Coverage of health services also remains very partial or lacking in many countries, as reflected by the different rates of progress in attainment of health-related MDG goals. For instance, only 19 countries will reach the MDG target for reduction of maternal mortality by 2015. Improved access to medicines has been constrained by trade and intellectual property policies and practices, among others.

Ensuring universal health coverage can help ensure the health security of millions of vulnerable people worldwide, advancing progress on the social goals that are integral to SD.


TF 2: Health and the Green Economy (Speaker: Minister Brazil/Thailand)

Strategies aimed at developing a green economy can yield major health co-benefits. Some of those strategies can also create health risks unintended health risks, and it is crucial therefore to include health in the planning of green growth strategies. Examples from the "Health in the Green Economy" analyses will illustrate in this session, the many ways that better health can be an outcome of SD, yielding win-wins from economic investments. For instance:

- Sustainable, well designed cities, can reduce health risks from outdoor air pollution, traffic injuries, physical inactivity and lead to improvements in heart and respiratory diseases.
- Food and agriculture. Policies for healthier and more sustainable food production and consumption need to also combat obesity and malnutrition, through greater access to healthy foods.
- Sustainable Energy for all - Access to clean modern household energy could help halve childhood pneumonia rates and save one million lives annually from COPD, mostly among women. Access to modern energy sources, including renewables, could help thousands of energy-poor clinics provide vital procedures more reliably.
- Green workplaces - Green economies also need to ensure that workplaces are safer from risks of occupational illness and injury. These include risks of injuries, chronic air pollution or chemical exposures. As part of a "green economy" we need a renewed commitment to assessing and reducing these risks in both traditional as well as emerging "green" technologies.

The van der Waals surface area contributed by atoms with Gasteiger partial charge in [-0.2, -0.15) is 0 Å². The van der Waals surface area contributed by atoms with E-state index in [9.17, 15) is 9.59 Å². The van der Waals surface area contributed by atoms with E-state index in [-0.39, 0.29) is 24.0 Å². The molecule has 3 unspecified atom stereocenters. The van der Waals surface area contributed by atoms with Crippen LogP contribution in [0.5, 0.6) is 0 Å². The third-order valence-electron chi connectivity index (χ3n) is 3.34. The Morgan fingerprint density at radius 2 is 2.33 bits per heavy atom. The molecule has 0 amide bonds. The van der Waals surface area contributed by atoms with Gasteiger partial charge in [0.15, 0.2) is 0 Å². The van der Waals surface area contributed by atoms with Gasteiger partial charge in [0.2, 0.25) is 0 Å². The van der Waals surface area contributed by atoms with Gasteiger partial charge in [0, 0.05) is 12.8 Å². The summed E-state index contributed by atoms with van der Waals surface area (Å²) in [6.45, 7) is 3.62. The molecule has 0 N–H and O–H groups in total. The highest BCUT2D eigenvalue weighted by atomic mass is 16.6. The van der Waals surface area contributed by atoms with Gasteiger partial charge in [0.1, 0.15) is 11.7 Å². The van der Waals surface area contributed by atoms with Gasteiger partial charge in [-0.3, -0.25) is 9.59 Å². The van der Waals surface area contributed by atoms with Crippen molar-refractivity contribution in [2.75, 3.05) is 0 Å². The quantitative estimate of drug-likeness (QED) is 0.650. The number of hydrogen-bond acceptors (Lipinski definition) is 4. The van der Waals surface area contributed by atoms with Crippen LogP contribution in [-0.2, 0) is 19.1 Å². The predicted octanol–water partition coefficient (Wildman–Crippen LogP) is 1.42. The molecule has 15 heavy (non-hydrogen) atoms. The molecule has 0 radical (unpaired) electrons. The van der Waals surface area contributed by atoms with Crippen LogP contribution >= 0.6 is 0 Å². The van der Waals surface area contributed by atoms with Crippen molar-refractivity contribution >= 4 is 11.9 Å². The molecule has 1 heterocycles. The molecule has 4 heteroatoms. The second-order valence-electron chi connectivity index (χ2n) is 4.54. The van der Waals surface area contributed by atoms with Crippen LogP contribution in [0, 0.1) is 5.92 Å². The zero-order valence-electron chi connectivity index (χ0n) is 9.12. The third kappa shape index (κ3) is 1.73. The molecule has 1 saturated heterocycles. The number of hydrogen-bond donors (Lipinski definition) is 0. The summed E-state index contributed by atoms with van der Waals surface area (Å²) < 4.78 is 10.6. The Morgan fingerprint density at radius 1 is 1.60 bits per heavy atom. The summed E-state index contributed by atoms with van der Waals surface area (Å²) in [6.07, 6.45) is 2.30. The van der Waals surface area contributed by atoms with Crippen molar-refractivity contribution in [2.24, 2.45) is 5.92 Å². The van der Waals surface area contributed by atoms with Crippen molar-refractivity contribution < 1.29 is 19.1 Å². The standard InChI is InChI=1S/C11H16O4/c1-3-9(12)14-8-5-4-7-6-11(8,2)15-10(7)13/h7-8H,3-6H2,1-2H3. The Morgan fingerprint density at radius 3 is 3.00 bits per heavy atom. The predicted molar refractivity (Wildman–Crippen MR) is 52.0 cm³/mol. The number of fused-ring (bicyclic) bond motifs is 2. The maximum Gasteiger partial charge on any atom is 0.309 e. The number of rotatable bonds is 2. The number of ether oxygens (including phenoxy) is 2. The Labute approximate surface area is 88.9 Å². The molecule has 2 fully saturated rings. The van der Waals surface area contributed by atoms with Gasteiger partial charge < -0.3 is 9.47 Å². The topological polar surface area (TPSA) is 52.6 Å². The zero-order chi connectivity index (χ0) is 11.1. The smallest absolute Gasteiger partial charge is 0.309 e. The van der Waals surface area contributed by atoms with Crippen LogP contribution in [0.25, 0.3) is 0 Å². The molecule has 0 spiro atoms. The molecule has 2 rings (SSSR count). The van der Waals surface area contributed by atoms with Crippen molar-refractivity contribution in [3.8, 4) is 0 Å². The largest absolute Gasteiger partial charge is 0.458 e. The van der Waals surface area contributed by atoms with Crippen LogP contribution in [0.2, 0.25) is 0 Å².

TF 3: Health as a measure of SD achievements; measuring progress and impact (TBD Minister UK or NORWAY)

Health is an important measure of progress on SD. Health-relevant indicators provide a powerful means of measuring progress across the social, economic and environmental pillars of SD.

SD milestones need to integrate its economic, environmental and health/social dimensions, using new generation tools and metrics, to monitor achievements. Such measures should be integral to any new set of global goals developed to follow on from the MDGs after 2015.

Outcomes related to health can be measured with relative ease and will generate both public and political support for SD goals. Examples of health indicators will be given regarding 1) progress on universal health access and coverage and 2) health co-benefits and risks from SD/GE strategies being discussed in Rio.

Conclusion: by MOH Brazil, Dr Alexandre Padilha